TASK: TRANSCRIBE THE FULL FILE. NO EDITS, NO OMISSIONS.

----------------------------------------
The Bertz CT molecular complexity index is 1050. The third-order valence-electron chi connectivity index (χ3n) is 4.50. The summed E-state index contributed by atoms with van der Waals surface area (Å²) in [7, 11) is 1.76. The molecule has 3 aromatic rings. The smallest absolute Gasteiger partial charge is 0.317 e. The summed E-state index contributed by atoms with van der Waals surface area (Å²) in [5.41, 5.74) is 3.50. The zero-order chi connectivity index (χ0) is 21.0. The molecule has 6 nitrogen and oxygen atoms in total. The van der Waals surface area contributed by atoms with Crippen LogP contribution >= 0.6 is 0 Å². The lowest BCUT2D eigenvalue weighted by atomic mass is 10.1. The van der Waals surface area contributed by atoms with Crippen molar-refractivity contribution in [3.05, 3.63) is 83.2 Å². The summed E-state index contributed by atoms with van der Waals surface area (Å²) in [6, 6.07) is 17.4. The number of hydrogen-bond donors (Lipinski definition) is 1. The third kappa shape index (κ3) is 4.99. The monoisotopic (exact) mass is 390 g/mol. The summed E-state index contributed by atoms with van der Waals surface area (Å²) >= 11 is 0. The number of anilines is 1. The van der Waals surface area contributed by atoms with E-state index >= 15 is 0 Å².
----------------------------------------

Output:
The Bertz CT molecular complexity index is 1050. The third-order valence-electron chi connectivity index (χ3n) is 4.50. The summed E-state index contributed by atoms with van der Waals surface area (Å²) in [7, 11) is 1.76. The molecule has 3 aromatic rings. The smallest absolute Gasteiger partial charge is 0.317 e. The summed E-state index contributed by atoms with van der Waals surface area (Å²) in [5.41, 5.74) is 3.50. The zero-order chi connectivity index (χ0) is 21.0. The molecule has 6 nitrogen and oxygen atoms in total. The van der Waals surface area contributed by atoms with Crippen LogP contribution >= 0.6 is 0 Å². The lowest BCUT2D eigenvalue weighted by atomic mass is 10.1. The van der Waals surface area contributed by atoms with Crippen molar-refractivity contribution in [3.05, 3.63) is 83.2 Å². The summed E-state index contributed by atoms with van der Waals surface area (Å²) in [6, 6.07) is 17.4. The number of hydrogen-bond donors (Lipinski definition) is 1. The third kappa shape index (κ3) is 4.99. The monoisotopic (exact) mass is 390 g/mol. The summed E-state index contributed by atoms with van der Waals surface area (Å²) >= 11 is 0. The number of anilines is 1. The van der Waals surface area contributed by atoms with E-state index >= 15 is 0 Å².